58. Is the existence of de minimis nonstructural encroachments (e.g., fences, hedges, sheds, nonstructural walls) a claim of adverse possession?
    No, this is deemed permissive and nonadverse.
  59. What is the effect of the Uniform Vendor and Purchaser Risk Act?
    It places the risk on the seller unless the buyer has either legal title or possession at the time of the loss.
  60. In addition to the right to recover the full purchase price of casualty insurance, does New York allow the seller to keep insurance proceeds?
    Yes, because an insurance policy is a personal contract between the seller and the insurer, absent an express agreement to the contrary. The buyer can obtain insuranc eproceeds only if the buyer paid the premiums.
  61. Are both visible and invisible easements encorachments giving the purchaser a right to object to title?

    EXCEPTION: A public highway and the lawful structures thereon.
  62. What is the remedy if title is unmarketable but there is no fault on the part of the seller?
    The buyer may recover only the purchase money paid, the expenses of the title examination, and nominal damages.
  63. What is the difference between the descriptions "running along the street" and "along side of the street" in a conveyance?
    The description "running along the street" is construed as conveying the grantor's title in land to the center of the street, while the descripton "along side of street" does not pass title ot the street in the conveyance.
  64. What is the statutory special warranty deed referred to in New York?
    The "bargain and sale deed."
  65. Is New York a notice or race-notice jurisdiction?
  66. Is assignment of the mortgage without the note valid?
    No, in New York it is void.
  67. Does the mortgage always follow the note?
    Yes, even if an assignment of the note is silent as to the mortgage.
  68. Does New York follow the title theory or the lien theory?
    The lien theory. The mortgagor has possession until foreclosure.
  69. What are the two (2) methods of foreclosure on land in New York?
    • Foreclosure by an action in equity and sale, where the property is sold and the proceeds are distributed among the interested parties; and
    • Strict foreclosure, an action in equity to compel the parties entitled to the right of redemption to exercise it by paying the mortgage debt within a reasonable time or be forever barred on such right of redemption.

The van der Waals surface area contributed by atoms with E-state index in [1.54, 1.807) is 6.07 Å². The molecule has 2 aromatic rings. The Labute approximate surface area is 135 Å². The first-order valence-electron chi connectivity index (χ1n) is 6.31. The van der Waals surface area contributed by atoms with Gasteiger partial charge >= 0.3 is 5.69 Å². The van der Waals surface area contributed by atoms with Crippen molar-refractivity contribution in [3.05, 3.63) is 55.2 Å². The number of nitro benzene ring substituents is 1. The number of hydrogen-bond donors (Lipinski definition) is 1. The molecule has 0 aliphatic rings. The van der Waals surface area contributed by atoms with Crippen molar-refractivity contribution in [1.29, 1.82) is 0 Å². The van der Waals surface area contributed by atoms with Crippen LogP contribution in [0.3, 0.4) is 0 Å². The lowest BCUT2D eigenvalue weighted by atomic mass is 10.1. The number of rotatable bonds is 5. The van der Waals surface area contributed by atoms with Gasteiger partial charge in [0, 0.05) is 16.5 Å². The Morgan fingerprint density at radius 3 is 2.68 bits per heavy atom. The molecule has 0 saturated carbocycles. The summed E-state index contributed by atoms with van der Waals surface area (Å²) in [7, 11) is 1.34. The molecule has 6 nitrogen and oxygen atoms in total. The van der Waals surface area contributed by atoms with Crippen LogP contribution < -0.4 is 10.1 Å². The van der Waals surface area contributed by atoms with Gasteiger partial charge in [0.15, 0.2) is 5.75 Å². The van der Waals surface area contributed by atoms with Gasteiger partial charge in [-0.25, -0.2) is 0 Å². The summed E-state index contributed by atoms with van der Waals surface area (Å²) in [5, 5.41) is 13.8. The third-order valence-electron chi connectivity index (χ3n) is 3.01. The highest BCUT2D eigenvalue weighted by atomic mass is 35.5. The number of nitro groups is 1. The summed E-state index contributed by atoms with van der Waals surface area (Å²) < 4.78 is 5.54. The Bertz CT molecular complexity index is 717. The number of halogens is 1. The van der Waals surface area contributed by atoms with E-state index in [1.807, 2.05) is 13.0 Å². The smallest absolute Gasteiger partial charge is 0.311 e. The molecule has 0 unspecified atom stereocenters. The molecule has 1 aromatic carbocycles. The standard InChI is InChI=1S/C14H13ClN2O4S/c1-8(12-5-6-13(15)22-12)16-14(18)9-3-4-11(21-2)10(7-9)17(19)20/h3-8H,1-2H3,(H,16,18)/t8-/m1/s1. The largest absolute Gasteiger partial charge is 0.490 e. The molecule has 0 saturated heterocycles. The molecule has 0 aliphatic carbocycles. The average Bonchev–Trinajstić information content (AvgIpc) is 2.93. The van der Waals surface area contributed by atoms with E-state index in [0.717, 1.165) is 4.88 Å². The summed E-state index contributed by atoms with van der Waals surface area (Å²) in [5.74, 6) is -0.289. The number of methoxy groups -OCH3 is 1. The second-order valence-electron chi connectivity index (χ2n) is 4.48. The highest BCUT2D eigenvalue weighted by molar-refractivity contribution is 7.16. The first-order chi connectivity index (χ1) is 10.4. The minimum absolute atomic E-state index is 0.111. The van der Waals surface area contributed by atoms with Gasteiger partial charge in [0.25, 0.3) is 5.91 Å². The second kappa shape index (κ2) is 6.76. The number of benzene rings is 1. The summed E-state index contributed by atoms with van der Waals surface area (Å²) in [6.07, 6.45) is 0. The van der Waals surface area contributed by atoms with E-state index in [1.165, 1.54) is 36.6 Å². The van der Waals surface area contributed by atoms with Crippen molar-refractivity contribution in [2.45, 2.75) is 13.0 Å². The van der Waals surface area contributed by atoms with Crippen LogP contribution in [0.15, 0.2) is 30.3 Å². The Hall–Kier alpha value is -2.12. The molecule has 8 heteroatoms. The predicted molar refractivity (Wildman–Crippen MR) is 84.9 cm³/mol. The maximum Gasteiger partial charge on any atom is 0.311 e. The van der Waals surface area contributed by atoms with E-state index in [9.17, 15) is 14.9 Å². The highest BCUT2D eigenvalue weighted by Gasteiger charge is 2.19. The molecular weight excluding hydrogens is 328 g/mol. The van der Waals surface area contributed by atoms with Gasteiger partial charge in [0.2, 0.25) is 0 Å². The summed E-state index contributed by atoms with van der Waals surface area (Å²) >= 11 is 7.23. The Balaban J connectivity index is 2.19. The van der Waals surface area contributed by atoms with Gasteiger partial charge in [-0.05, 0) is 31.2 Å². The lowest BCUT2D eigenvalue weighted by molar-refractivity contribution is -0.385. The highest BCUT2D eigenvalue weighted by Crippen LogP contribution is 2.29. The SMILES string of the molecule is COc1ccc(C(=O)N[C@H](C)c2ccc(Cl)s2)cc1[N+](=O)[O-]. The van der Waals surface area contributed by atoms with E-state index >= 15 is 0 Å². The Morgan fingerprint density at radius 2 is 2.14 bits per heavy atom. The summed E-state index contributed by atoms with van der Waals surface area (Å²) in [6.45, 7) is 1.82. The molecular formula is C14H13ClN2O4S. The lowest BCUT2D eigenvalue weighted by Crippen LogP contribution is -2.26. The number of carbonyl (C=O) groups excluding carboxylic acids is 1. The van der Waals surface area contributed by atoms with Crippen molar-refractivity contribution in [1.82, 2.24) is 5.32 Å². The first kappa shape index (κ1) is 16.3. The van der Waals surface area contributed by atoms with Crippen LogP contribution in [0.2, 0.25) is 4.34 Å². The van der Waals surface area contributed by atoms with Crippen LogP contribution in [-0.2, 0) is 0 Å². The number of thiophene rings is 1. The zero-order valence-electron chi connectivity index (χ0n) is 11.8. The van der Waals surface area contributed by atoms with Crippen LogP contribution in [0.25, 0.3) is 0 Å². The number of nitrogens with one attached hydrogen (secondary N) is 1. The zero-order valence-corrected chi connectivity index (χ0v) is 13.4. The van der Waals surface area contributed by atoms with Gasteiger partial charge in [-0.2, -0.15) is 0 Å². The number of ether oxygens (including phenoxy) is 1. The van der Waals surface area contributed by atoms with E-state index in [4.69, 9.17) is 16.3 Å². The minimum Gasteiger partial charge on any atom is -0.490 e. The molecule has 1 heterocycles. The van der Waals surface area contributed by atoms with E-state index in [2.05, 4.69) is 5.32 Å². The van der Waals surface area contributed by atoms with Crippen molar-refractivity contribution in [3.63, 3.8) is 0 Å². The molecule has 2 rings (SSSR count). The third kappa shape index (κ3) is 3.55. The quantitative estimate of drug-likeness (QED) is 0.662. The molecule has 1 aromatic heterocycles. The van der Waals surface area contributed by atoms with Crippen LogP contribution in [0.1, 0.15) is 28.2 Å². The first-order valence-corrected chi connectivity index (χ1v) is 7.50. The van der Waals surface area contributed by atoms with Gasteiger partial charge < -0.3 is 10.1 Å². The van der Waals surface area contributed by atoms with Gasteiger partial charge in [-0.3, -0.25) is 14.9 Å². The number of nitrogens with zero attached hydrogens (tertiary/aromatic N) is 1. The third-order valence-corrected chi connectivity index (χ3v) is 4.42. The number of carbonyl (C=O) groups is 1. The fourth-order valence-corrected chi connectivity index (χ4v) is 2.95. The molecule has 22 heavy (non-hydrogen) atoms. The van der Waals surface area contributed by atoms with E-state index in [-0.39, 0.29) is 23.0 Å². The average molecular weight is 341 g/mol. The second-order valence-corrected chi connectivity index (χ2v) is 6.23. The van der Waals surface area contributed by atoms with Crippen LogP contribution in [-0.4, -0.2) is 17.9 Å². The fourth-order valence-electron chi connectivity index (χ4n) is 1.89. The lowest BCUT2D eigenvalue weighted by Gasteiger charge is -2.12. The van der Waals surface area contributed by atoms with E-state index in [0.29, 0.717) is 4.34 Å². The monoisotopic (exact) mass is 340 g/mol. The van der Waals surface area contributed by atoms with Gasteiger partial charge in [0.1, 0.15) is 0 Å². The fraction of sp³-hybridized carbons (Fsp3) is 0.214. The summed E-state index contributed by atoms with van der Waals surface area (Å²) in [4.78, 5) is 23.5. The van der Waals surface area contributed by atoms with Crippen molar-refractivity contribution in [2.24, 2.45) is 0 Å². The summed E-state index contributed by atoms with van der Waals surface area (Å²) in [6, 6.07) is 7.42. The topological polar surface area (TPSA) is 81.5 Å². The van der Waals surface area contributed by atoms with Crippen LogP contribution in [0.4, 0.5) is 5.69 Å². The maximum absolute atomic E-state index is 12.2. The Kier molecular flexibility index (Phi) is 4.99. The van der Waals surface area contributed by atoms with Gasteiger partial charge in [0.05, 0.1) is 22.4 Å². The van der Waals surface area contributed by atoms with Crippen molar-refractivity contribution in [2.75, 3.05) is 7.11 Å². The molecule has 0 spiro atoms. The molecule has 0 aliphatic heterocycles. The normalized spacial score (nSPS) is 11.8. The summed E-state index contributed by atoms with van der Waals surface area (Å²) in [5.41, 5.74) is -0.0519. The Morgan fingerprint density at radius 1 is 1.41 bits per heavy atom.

70. What is foreclosure by action in equity and sale?
    The property is sold and the proceeds are distributed among the interested parties.
  71. What is strict foreclosure?
    An action in equity to compel the parties entitled to the right of redemption to exercise it by paying the mortgage debt within a reasonable time or be forever barred on such right of redemption.
  72. Is there an equitable right of redemption prior to sale?
    Yes. In New York, there is no statutory right of redemption after sale regardless of who buys at the sale.
  73. Is there a statutory right of redemption after sale?
    No, regardless of who buys at the sale. In New York, there is only an equitable right of redemption.
  74. When can the mortgagee ask the court for a deficiency judgment?
    If the sale proceeds are less than the judgment in the foreclosure action and the mortgagor has been personally served in the foreclosure action.

    If no demand is made for deficiency within 90 days of the sale, the proceeds (regardless of the amount) are deemed to be in full satisfaction of the mortgage debt.
  75. How long does a mortgagee have to make demand for deficiency?
    Within 90 days of the sale. Otherwise, the proceeds (regardless of the amount) are deemed to be in full satisfaction of the mortgage debt.
  76. What does New York require beore it will apply the principles of a constitutional limitation or taking?
    An actual appropriation or taking by title or government occupation or management.
  77. What must the complaining landowner establish in a constitutional limitation or taking action, beyond a reasonsable doubt?
    That under the zoning ordinance he cannot obtain a reasonable return under any use, oter than public or quasi-public use, permitted by the ordinance.
  78. Who has standing to challenge an adverse zoning decision?
    Members of a property owners' association (even if not owning affected land). Associations cannot assert claims for damages on behalf of individual members arising out of alleged zoning abuses.
  79. Can associations assert claims for damages on behalf of individual members arising out of alleged zoning abuses?
  80. Can large-lot zoning be construed as an attempt to exclude certain peopel from a community?
    Yes;. To overturn such zoning, the plaintiff must show that either: (i) The ordinance was enacted with an exclusionary purpose or that the ordinance ignores regional needs and has unjustified exlcusionary effect; or (ii) The local board neither provided a properly balanced and well-ordered plan for the community nor gave consideration to regional needs and requirements (e.g., five-acre minimum).
Card Set
Distinctions - Real Property
NY Bar Exam
Show Answers